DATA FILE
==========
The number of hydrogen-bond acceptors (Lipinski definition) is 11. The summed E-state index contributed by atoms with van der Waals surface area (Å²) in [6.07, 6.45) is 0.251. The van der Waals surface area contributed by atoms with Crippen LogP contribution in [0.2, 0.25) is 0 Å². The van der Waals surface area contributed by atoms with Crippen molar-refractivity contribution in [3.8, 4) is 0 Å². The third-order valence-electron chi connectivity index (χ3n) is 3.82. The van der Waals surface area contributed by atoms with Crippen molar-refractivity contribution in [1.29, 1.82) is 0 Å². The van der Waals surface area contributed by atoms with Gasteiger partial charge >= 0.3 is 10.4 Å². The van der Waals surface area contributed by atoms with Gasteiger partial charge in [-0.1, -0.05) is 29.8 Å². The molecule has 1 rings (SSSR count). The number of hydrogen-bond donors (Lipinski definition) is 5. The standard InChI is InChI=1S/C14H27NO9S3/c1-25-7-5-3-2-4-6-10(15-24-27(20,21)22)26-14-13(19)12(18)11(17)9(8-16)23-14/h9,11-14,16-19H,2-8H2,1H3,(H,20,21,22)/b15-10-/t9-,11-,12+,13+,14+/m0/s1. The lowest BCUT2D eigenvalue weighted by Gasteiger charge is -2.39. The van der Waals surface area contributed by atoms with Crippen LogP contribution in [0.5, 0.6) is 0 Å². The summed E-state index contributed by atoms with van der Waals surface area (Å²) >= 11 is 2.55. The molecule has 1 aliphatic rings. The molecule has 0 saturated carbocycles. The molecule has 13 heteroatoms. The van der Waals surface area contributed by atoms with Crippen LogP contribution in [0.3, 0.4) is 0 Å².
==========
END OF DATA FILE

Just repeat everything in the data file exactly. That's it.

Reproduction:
The number of hydrogen-bond acceptors (Lipinski definition) is 11. The summed E-state index contributed by atoms with van der Waals surface area (Å²) in [6.07, 6.45) is 0.251. The van der Waals surface area contributed by atoms with Crippen LogP contribution in [0.2, 0.25) is 0 Å². The van der Waals surface area contributed by atoms with Crippen molar-refractivity contribution in [3.8, 4) is 0 Å². The third-order valence-electron chi connectivity index (χ3n) is 3.82. The van der Waals surface area contributed by atoms with Crippen molar-refractivity contribution in [1.29, 1.82) is 0 Å². The van der Waals surface area contributed by atoms with Gasteiger partial charge >= 0.3 is 10.4 Å². The van der Waals surface area contributed by atoms with Gasteiger partial charge in [-0.1, -0.05) is 29.8 Å². The molecule has 1 rings (SSSR count). The number of hydrogen-bond donors (Lipinski definition) is 5. The standard InChI is InChI=1S/C14H27NO9S3/c1-25-7-5-3-2-4-6-10(15-24-27(20,21)22)26-14-13(19)12(18)11(17)9(8-16)23-14/h9,11-14,16-19H,2-8H2,1H3,(H,20,21,22)/b15-10-/t9-,11-,12+,13+,14+/m0/s1. The lowest BCUT2D eigenvalue weighted by Gasteiger charge is -2.39. The van der Waals surface area contributed by atoms with Crippen LogP contribution in [0.5, 0.6) is 0 Å². The summed E-state index contributed by atoms with van der Waals surface area (Å²) >= 11 is 2.55. The molecule has 1 aliphatic rings. The molecule has 0 saturated carbocycles. The molecule has 13 heteroatoms. The van der Waals surface area contributed by atoms with Crippen LogP contribution in [0.3, 0.4) is 0 Å².